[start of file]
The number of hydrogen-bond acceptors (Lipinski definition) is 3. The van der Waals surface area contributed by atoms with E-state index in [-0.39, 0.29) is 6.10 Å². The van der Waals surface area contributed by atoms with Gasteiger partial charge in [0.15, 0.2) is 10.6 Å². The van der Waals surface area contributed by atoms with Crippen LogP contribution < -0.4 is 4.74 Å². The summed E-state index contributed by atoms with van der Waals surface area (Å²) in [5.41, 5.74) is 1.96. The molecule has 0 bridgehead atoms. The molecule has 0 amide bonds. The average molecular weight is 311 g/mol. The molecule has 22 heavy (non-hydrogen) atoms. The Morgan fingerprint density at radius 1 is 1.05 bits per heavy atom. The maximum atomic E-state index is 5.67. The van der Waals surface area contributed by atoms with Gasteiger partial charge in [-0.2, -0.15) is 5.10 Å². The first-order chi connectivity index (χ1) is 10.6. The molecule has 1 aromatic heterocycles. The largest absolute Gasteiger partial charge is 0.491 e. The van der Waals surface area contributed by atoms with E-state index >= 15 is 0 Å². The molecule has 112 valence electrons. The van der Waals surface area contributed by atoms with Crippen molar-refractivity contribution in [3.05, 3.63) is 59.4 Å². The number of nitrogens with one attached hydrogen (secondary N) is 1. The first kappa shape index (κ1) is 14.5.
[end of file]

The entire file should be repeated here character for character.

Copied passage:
The number of hydrogen-bond acceptors (Lipinski definition) is 3. The van der Waals surface area contributed by atoms with E-state index in [-0.39, 0.29) is 6.10 Å². The van der Waals surface area contributed by atoms with Gasteiger partial charge in [0.15, 0.2) is 10.6 Å². The van der Waals surface area contributed by atoms with Crippen LogP contribution < -0.4 is 4.74 Å². The summed E-state index contributed by atoms with van der Waals surface area (Å²) in [5.41, 5.74) is 1.96. The molecule has 0 bridgehead atoms. The molecule has 0 amide bonds. The average molecular weight is 311 g/mol. The molecule has 22 heavy (non-hydrogen) atoms. The Morgan fingerprint density at radius 1 is 1.05 bits per heavy atom. The maximum atomic E-state index is 5.67. The van der Waals surface area contributed by atoms with Gasteiger partial charge in [-0.2, -0.15) is 5.10 Å². The first-order chi connectivity index (χ1) is 10.6. The molecule has 1 aromatic heterocycles. The largest absolute Gasteiger partial charge is 0.491 e. The van der Waals surface area contributed by atoms with E-state index >= 15 is 0 Å². The molecule has 112 valence electrons. The van der Waals surface area contributed by atoms with Crippen molar-refractivity contribution in [3.05, 3.63) is 59.4 Å². The number of nitrogens with one attached hydrogen (secondary N) is 1. The first kappa shape index (κ1) is 14.5.